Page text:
At Bexley in Pasco County, Newland opened the Bexley Club to appeal to 1980s Sharers. One of the components is a café information center concept. “We started incorporating cafés into welcome centers, and these are cool, hip environments, where the chef is well known in the food community,” she says. “We also partnered with local breweries and artisanal coffee shops. The café has been open since November, and it’s busy every day.”

Still, the demand for urban housing has not subsided, and developers have developed multifamily housing to appeal to consumers who cannot afford homeownership in urban neighborhoods. The 1980s Sharer generation, who are delaying starting families and therefore have less of an interest in homeownership, are easily drawn to rental apartments in Class A locations. But interestingly enough, older generations are following suit. “People aged 55 to 59, 60 to 64, and 65 to 69 are starting to rent,” Burns says. “They’re selling their houses and becoming renters.”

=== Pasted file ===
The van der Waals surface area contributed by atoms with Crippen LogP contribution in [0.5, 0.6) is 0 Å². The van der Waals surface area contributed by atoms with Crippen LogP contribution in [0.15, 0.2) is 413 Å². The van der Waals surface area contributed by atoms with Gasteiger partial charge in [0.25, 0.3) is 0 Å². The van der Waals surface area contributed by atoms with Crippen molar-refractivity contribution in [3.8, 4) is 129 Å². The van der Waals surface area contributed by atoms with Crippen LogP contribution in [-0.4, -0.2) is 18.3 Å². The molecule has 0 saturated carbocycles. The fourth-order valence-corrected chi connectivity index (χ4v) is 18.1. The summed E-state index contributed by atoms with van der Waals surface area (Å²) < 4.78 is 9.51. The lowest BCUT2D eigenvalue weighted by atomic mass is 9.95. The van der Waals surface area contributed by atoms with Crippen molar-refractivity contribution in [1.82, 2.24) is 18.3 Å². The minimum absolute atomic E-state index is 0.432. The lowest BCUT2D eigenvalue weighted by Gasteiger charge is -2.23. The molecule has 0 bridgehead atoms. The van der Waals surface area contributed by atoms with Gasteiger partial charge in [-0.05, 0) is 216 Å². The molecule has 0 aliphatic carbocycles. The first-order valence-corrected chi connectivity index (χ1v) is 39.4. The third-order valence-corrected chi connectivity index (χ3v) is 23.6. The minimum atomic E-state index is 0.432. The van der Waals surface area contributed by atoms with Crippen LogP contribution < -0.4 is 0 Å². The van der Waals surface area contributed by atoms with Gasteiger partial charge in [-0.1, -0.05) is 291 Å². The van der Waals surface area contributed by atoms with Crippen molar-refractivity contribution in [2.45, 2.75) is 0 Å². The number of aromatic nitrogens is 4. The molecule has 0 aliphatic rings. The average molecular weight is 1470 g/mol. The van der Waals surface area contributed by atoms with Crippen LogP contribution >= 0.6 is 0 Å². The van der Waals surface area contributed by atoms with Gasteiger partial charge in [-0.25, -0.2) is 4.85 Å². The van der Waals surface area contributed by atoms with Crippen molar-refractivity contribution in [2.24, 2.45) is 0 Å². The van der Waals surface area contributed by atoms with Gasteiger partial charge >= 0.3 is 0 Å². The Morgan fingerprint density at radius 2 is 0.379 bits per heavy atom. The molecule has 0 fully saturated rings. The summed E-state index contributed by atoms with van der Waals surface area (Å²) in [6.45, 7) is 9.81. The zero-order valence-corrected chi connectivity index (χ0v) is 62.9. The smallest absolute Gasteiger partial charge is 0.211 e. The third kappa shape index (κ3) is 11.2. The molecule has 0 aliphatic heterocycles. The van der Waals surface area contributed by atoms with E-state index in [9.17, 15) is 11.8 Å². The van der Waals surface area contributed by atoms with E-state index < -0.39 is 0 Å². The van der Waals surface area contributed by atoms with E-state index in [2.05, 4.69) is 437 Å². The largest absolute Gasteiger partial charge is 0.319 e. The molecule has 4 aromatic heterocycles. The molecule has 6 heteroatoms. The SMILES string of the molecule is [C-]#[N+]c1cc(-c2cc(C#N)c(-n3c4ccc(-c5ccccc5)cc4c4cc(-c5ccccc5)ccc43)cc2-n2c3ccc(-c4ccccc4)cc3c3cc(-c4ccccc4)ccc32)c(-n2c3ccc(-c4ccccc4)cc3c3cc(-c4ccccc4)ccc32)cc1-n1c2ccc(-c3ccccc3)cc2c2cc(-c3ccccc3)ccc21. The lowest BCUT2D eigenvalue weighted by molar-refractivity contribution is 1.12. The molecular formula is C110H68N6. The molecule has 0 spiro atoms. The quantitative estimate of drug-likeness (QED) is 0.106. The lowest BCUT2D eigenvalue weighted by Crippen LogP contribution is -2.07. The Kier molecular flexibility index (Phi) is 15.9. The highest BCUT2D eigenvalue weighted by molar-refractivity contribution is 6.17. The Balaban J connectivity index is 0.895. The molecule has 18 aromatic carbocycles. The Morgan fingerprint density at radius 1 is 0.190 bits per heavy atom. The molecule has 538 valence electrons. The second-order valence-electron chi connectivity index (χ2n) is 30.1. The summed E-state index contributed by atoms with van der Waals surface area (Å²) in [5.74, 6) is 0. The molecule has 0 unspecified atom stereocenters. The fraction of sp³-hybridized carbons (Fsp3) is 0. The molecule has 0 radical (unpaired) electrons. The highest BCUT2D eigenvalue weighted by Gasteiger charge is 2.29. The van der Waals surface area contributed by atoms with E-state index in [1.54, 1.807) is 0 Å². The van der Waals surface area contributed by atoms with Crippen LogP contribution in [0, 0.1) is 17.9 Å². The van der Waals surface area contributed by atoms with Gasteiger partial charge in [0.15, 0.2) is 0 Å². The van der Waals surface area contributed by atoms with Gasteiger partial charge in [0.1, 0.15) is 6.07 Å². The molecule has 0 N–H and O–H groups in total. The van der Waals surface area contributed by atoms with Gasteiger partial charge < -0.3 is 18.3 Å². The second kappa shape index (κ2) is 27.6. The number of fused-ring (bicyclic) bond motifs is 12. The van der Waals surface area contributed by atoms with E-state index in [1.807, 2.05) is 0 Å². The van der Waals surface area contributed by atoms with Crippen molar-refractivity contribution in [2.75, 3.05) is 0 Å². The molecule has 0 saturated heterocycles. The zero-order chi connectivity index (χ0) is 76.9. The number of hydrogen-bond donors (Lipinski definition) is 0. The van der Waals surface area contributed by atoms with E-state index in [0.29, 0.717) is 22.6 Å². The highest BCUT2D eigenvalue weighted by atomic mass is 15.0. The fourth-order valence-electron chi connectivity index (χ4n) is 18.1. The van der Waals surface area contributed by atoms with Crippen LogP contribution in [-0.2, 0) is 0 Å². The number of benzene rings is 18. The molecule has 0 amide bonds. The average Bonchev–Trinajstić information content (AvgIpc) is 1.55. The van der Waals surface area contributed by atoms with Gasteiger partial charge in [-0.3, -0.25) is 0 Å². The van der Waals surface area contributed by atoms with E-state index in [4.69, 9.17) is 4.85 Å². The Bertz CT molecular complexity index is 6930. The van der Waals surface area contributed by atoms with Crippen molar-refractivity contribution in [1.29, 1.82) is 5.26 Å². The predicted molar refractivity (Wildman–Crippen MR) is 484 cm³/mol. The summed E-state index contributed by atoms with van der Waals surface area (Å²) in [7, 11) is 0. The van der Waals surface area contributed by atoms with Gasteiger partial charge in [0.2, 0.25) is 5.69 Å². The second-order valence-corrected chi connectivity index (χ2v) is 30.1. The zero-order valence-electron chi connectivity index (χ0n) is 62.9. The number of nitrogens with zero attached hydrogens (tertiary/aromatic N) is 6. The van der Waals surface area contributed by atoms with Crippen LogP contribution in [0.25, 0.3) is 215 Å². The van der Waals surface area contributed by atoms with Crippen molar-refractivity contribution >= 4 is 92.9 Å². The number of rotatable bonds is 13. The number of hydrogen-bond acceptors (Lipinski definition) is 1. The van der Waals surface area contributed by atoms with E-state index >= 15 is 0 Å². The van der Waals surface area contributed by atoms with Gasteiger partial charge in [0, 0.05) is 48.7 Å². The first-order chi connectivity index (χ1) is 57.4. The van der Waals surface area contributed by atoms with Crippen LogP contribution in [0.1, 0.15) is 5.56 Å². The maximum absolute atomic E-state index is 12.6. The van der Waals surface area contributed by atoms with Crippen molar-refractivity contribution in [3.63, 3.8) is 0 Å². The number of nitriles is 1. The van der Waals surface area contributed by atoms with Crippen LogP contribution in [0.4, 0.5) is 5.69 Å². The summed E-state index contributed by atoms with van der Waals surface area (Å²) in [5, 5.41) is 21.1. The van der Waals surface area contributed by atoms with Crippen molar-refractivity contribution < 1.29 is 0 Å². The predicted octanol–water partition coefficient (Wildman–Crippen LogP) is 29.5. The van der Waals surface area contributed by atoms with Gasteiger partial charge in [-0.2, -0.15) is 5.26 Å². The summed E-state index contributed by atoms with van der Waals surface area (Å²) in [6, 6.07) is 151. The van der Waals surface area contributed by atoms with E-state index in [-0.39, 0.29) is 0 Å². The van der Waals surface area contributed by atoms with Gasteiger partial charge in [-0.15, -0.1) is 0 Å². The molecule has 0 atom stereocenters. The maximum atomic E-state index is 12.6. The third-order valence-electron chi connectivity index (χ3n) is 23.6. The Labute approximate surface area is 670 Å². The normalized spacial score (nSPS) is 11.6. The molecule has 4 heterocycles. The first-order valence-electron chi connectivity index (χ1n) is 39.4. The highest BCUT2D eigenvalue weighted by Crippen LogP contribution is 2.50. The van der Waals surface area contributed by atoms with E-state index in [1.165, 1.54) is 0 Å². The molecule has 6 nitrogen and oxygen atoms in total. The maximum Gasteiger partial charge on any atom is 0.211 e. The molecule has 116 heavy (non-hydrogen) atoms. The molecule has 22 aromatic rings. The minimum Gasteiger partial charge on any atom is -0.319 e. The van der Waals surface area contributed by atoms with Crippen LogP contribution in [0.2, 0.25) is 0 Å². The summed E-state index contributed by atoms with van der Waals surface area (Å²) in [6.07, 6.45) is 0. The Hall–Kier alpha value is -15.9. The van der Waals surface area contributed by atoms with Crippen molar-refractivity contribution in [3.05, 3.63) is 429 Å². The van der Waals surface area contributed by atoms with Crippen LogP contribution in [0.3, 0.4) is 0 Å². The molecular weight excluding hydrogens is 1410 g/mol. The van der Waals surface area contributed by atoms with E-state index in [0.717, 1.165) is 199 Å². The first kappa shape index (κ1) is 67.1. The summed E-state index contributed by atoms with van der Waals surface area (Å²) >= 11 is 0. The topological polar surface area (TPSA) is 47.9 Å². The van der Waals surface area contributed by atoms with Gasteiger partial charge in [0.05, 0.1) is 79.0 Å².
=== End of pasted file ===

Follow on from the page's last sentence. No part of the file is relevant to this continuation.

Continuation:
Greg West, the chief development officer of ZOM Holdings, noted that phenomenon is at play at Monarc, a multifamily complex in the heart of downtown Miami. Anchored by a Whole Foods and a truly urban, transit-oriented environment, Monarc is attracting both retirees and millennials in droves. “We have people in this building that are 25 to 35 years old, and then we skip to renters that are between 55 and 75 years old,” he says. “There is no middle ground.”

Ultimately, Burns says that developers should plan for 12.5 million households over the next ten years, with approximately 2.5 million households composed of inhabitants under the age of 45. While 1950s Innovators, 1960s Equalers, and 1970s Balancers will continue to make up the majority of the housing market, developers should focus on delivering affordable, smaller single-family homes in surban communities. “That’s the opportunity,” Burns says, “especially in Florida.”